Lillian Tyler and her new husband, Stanley Bielicki, were discovered in Detroit by Lieutenant Carlson and Mrs. Davis on Friday, April 24. According to the mysterious letter, Tyler had left Shamokin on April 1 with Bielicki in a Ford, settling in Detroit at 524 Congress Street. Carlson arrived at the apartment, only to discover that the couple had moved out just days before. The trooper then went to the restaurant where Lillian was said to be working, and there he finally found the missing teen. Lillian not only denied writing the letter, but she insisted that she didn't know anything at all about the murder at Broad Mountain, and was aghast to learn that she had been identified by friends and relatives as the victim. Lillian stated that she had every intention to remain in the city with her husband, whom she had married en route from Shamokin to Detroit.
The Search For Clues Continues
At the state police barracks in Pottsville, Captain Gerhart assembled his best investigators and assigned them to the case which everyone believed had come to a close. Even though eight different individuals positively identified the head of the victim as that of Lillian Tyler, the authorities were no closer to finding an answer than they had been three weeks earlier.
The mystery, now one of the most perplexing in the annals of the coal region, has held the interest of hundreds of thousands of persons in all parts of the United States. Photographers from metropolitan newspapers have taken scores of shots of the scene of the finding of the body while correspondents have been in the region upon diverse occasions to rewrite the facts as they developed in advance of their coming.-- Mount Carmel Daily News, April 27, 1925.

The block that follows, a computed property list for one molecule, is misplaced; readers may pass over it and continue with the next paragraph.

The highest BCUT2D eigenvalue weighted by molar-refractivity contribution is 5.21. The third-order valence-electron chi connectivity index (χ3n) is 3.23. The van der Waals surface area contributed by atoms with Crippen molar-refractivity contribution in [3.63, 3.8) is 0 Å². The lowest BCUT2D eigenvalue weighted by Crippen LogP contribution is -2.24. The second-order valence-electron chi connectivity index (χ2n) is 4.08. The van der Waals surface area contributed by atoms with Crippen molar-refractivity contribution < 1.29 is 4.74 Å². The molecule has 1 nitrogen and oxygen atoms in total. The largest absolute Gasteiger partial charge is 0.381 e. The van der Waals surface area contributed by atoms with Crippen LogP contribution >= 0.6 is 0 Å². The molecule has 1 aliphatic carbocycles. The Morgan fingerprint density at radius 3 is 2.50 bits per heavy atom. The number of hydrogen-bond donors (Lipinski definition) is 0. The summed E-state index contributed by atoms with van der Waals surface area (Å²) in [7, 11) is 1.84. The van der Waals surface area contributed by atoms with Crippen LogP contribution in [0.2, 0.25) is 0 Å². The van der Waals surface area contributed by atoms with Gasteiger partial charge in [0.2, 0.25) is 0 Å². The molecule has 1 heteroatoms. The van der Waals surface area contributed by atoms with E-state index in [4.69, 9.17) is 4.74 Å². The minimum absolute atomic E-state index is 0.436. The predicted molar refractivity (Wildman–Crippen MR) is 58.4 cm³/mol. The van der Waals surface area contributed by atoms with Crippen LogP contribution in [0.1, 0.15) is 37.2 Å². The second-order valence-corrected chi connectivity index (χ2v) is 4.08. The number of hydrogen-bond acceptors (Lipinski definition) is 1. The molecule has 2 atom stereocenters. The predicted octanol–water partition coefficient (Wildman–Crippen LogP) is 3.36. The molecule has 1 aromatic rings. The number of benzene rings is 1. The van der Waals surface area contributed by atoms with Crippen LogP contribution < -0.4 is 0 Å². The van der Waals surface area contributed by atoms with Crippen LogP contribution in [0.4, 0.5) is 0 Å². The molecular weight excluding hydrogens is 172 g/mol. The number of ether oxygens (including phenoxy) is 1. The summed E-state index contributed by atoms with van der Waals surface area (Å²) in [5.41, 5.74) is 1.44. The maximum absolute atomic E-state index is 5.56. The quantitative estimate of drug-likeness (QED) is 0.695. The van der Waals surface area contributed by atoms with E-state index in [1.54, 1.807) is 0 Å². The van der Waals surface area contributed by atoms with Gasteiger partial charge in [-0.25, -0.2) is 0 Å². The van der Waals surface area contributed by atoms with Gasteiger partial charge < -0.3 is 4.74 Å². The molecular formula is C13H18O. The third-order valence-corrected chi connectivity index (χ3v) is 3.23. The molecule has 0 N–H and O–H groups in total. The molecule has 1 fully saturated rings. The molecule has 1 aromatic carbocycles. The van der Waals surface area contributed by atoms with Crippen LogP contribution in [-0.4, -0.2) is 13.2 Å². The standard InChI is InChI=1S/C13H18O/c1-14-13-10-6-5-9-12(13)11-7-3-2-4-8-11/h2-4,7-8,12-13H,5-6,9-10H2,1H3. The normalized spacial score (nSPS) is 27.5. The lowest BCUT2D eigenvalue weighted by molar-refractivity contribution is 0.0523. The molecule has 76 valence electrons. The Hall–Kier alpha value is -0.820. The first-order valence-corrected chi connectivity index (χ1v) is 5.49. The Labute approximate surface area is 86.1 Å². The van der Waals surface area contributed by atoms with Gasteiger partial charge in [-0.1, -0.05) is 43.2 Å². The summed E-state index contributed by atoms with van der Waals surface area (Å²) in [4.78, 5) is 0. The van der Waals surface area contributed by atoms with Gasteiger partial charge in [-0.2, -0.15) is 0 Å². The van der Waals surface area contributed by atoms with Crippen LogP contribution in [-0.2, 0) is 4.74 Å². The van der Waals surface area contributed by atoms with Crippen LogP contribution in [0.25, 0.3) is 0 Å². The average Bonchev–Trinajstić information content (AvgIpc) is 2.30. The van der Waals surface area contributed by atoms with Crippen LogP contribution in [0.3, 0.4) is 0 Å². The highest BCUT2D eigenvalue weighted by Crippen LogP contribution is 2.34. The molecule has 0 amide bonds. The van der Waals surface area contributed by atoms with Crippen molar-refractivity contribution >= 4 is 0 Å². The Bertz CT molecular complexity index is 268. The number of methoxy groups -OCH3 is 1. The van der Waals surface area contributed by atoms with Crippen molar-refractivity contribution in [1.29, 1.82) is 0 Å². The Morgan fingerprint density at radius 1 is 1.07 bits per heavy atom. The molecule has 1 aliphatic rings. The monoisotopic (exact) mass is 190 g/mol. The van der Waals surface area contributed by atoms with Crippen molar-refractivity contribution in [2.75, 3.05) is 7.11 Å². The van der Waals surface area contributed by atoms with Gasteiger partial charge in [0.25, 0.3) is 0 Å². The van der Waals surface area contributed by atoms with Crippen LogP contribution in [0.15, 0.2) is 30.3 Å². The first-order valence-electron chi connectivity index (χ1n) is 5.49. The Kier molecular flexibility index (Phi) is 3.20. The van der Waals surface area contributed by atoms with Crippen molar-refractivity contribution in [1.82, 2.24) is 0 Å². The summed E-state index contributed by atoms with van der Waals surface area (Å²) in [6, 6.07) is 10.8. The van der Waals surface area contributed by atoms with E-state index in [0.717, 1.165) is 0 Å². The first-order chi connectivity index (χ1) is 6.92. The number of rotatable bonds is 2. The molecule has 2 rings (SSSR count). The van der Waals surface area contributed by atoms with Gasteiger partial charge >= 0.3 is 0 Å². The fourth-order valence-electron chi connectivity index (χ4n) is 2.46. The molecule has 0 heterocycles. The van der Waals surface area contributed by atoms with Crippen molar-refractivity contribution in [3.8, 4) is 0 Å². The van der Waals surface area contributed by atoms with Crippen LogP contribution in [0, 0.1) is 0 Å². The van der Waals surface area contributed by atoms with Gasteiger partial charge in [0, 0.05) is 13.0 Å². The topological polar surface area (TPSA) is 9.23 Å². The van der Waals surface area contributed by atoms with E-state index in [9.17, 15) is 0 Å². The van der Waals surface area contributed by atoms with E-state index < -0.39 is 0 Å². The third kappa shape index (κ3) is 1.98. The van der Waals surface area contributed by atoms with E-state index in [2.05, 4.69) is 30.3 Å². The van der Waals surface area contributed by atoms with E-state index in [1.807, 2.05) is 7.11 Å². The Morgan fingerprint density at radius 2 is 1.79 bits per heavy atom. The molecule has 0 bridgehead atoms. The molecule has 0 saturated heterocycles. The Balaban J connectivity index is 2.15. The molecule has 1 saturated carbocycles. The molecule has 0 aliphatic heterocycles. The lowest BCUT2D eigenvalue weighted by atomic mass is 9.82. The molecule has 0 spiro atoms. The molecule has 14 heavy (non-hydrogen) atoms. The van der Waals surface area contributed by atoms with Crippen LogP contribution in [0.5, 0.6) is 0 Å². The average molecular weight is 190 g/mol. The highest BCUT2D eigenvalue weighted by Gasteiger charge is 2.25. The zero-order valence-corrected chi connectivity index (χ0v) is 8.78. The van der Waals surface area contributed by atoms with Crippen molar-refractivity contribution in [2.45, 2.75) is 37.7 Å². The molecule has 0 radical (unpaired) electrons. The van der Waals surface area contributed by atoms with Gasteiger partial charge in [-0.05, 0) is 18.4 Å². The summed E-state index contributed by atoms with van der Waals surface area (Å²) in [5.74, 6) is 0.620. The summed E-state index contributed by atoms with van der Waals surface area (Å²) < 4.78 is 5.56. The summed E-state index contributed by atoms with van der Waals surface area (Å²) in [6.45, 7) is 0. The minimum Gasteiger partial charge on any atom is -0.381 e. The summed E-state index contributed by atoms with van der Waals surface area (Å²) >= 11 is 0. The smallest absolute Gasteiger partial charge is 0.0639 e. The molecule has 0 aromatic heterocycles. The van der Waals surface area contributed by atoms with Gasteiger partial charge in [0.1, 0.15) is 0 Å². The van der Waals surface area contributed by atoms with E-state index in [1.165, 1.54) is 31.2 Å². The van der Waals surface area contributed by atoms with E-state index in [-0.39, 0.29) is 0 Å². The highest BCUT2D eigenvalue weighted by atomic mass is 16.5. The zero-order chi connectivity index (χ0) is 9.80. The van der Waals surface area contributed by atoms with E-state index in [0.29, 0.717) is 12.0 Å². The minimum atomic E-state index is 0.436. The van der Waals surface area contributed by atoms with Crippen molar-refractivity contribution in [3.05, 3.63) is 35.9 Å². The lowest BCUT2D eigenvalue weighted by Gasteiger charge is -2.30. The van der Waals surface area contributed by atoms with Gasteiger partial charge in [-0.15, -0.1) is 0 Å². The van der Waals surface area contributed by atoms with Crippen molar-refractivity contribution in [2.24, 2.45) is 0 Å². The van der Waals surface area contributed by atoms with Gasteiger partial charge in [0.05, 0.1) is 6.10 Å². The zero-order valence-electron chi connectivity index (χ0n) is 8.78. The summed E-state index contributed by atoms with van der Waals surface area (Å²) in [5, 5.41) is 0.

An Unfathomable Port of Missing Girls
On April 28, while law enforcement throughout Pennsylvania sought answers to the Broad Mountain mystery, a strange coincidence unfolded about an hour's drive away from Chicago. The charred remains of a teenage girl were discovered near Furnessville Road in Chesterton, Indiana. The similarities between the two murders were remarkable; both women had suffered fatal head wounds before being set on fire. Both bodies were found in the same position. Both women were of the same build, had the same hair color and were approximately the same age. The remains were initially identified as those of a 19-year-old runaway named Margaret Bishop. But, just like in the case of Lillian Tyler, Bishop was later found alive and well and the victim's true identity became a mystery. Back in Pennsylvania, people recalled the luggage that some woman had left behind at the Reading Railroad station, a similar-looking woman who said she was from Chicago.
Meanwhile, the Pennsylvania authorities had their hands full. Twenty-nine teenage girls had vanished from Northumberland and Schuylkill counties during a period of just seven weeks. With 34 "houses of ill repute" situated within a 30-mile radius of Pottsville, the press had taken to calling Schuylkill County the "port of missing girls".
The system was well-known to law enforcement. A girl is taken to a converted farmhouse, and her identity is concealed by adopting a fake name (Palm Olive, for example). She is provided with a fake address, a fake family, an entire fake backstory and history. These girls came to Schuylkill County not only from the coal towns, but from New York, Philadelphia, Chicago, Miami, Minneapolis, and all points in between. Had it not been for the Broad Mountain murder, little attention would have been paid to places like the Sunset Inn and other seedy roadhouses where living flesh was bought and sold, used and then discarded. And yet, this busy port of human trafficking only complicated the efforts of law enforcement. It wasn't that there were too few leads-- there were simply too many to follow.
Was the Broad Mountain victim a local girl? Or had she run away from a different city in a different state? How was it possible that the clothing and jewelry identified as belonging to Lillian Tyler were found on the burned body?
As April of 1925 drew to a close, nobody had an answer to these questions.